There is nothing different in the way a jury is to
            consider the proof in a criminal case from that in which
            all reasonable persons treat any questions depending
            upon evidence presented to them. You are expected to
            use your own good common sense; consider the
            evidence for only those purposes for which it has been
            admitted and give it a reasonable and fair construction
            in the light of your knowledge of how people behave.
            It is the quality of the evidence, not simply the number
            of witnesses that control[s].

            As I said before, any exhibit that has not been marked
            into evidence cannot be given to you in the jury room
            even though it may have been marked for identification.

            Only those items marked in evidence can be given to

            Very shortly you will go into the jury room to start your
            deliberations. I remind you that, during deliberations,
            and, in fact, any time that you are in the jury
            deliberation room, you must keep any cell phone, pager
            or other communication device you may possess turned

            You are to apply the law as I have instructed you to the
            facts as you find them to be, for the purpose of arriving
            at a fair and correct verdict. The verdict must represent
            the considered judgment of each juror and must be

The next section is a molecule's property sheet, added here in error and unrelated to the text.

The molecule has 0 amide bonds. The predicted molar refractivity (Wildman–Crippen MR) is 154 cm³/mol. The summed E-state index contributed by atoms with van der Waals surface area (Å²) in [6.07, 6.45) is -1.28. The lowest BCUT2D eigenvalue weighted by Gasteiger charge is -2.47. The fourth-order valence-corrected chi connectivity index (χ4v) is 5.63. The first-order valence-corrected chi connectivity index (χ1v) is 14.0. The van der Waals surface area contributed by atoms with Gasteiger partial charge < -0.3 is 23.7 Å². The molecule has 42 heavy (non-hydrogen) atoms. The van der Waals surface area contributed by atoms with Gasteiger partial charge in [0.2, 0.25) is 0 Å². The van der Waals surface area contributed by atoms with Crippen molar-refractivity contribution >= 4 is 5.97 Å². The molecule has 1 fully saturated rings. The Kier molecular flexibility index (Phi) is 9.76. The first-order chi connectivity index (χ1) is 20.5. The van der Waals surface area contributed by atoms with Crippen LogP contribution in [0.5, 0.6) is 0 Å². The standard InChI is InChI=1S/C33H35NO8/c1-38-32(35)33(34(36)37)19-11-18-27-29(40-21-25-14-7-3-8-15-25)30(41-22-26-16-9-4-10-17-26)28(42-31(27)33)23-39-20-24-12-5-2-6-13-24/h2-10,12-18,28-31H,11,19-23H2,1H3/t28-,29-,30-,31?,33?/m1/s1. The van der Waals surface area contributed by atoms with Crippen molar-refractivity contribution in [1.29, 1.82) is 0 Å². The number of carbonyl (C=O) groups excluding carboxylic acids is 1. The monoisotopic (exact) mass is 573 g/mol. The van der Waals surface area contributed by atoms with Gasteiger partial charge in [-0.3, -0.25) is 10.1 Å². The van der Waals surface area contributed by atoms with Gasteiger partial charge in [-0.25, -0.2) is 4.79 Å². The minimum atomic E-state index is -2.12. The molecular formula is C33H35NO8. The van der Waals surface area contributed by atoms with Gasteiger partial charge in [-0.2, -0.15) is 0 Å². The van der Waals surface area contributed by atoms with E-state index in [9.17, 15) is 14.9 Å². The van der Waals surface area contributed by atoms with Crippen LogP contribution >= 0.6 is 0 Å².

unanimous as to each charge. This means all of you
            must agree if the defendant is guilty or not guilty on
            each charge.

            It is your duty, as jurors, to consult with one another
            and to deliberate with a view to reaching an agreement,
            if you can do so without violence to individual
            judgment. Each of you must decide the case for
            yourself, but do so only after an impartial consideration
            of the evidence with your fellow jurors. In the course
            of your deliberations, do not hesitate to re-examine
            your own views and change your opinion if convinced
            it is erroneous but do not surrender your honest
            conviction as to the weight or effect of evidence solely
            because of the opinion of your fellow jurors, or for the
            mere purpose of returning a verdict. You are not
            partisans. You are judges – judges of the facts.

      Defendant is correct that, when orally instructing the jury, the judge

omitted this portion of the charge. Defense counsel did not alert the judge to

this omission and she did not object when the judge completed her instructions.

So, we examine the impact of the omission under the plain-error standard, which

precludes our intervention unless we may conclude that the omission from the